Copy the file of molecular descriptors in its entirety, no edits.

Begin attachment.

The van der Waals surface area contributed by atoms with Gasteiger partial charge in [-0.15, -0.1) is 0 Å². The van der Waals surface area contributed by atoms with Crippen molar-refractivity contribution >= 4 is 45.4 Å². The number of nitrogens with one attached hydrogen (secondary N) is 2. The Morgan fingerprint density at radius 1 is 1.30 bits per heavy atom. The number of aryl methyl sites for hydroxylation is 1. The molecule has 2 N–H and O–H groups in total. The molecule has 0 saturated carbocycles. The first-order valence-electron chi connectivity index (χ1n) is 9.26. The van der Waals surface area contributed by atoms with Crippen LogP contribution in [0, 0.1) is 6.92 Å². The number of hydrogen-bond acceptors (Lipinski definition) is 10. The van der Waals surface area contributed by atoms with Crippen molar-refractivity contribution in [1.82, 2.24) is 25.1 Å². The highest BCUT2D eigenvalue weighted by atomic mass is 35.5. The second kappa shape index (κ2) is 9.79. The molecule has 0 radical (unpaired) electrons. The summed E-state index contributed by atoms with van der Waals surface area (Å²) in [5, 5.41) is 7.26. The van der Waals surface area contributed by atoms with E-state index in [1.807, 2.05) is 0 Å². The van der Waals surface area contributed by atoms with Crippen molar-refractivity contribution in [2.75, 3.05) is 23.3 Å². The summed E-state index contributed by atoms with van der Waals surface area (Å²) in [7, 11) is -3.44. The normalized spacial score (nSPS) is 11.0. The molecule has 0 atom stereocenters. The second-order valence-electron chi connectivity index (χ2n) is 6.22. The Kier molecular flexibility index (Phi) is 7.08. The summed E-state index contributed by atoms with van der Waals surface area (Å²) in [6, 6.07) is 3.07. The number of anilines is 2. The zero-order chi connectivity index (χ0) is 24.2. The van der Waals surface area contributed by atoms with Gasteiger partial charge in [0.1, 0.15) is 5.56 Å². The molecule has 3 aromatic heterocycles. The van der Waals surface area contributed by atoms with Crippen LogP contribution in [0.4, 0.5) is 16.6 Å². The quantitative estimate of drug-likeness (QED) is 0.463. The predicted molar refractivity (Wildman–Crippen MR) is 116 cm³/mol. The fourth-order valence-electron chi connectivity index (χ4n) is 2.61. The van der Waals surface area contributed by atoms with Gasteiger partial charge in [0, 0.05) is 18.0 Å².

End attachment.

The van der Waals surface area contributed by atoms with Gasteiger partial charge in [-0.15, -0.1) is 0 Å². The van der Waals surface area contributed by atoms with Crippen molar-refractivity contribution >= 4 is 45.4 Å². The number of nitrogens with one attached hydrogen (secondary N) is 2. The Morgan fingerprint density at radius 1 is 1.30 bits per heavy atom. The number of aryl methyl sites for hydroxylation is 1. The molecule has 2 N–H and O–H groups in total. The molecule has 0 saturated carbocycles. The first-order valence-electron chi connectivity index (χ1n) is 9.26. The van der Waals surface area contributed by atoms with Crippen LogP contribution in [0, 0.1) is 6.92 Å². The number of hydrogen-bond acceptors (Lipinski definition) is 10. The van der Waals surface area contributed by atoms with Crippen molar-refractivity contribution in [1.82, 2.24) is 25.1 Å². The highest BCUT2D eigenvalue weighted by atomic mass is 35.5. The second kappa shape index (κ2) is 9.79. The molecule has 0 radical (unpaired) electrons. The summed E-state index contributed by atoms with van der Waals surface area (Å²) in [5, 5.41) is 7.26. The van der Waals surface area contributed by atoms with E-state index in [1.807, 2.05) is 0 Å². The van der Waals surface area contributed by atoms with Crippen molar-refractivity contribution in [2.75, 3.05) is 23.3 Å². The summed E-state index contributed by atoms with van der Waals surface area (Å²) in [7, 11) is -3.44. The normalized spacial score (nSPS) is 11.0. The molecule has 0 atom stereocenters. The second-order valence-electron chi connectivity index (χ2n) is 6.22. The Kier molecular flexibility index (Phi) is 7.08. The summed E-state index contributed by atoms with van der Waals surface area (Å²) in [6, 6.07) is 3.07. The number of anilines is 2. The zero-order chi connectivity index (χ0) is 24.2. The van der Waals surface area contributed by atoms with Gasteiger partial charge in [0.1, 0.15) is 5.56 Å². The molecule has 3 aromatic heterocycles. The van der Waals surface area contributed by atoms with Crippen LogP contribution in [0.4, 0.5) is 16.6 Å². The quantitative estimate of drug-likeness (QED) is 0.463. The predicted molar refractivity (Wildman–Crippen MR) is 116 cm³/mol. The fourth-order valence-electron chi connectivity index (χ4n) is 2.61. The van der Waals surface area contributed by atoms with Gasteiger partial charge in [0, 0.05) is 18.0 Å².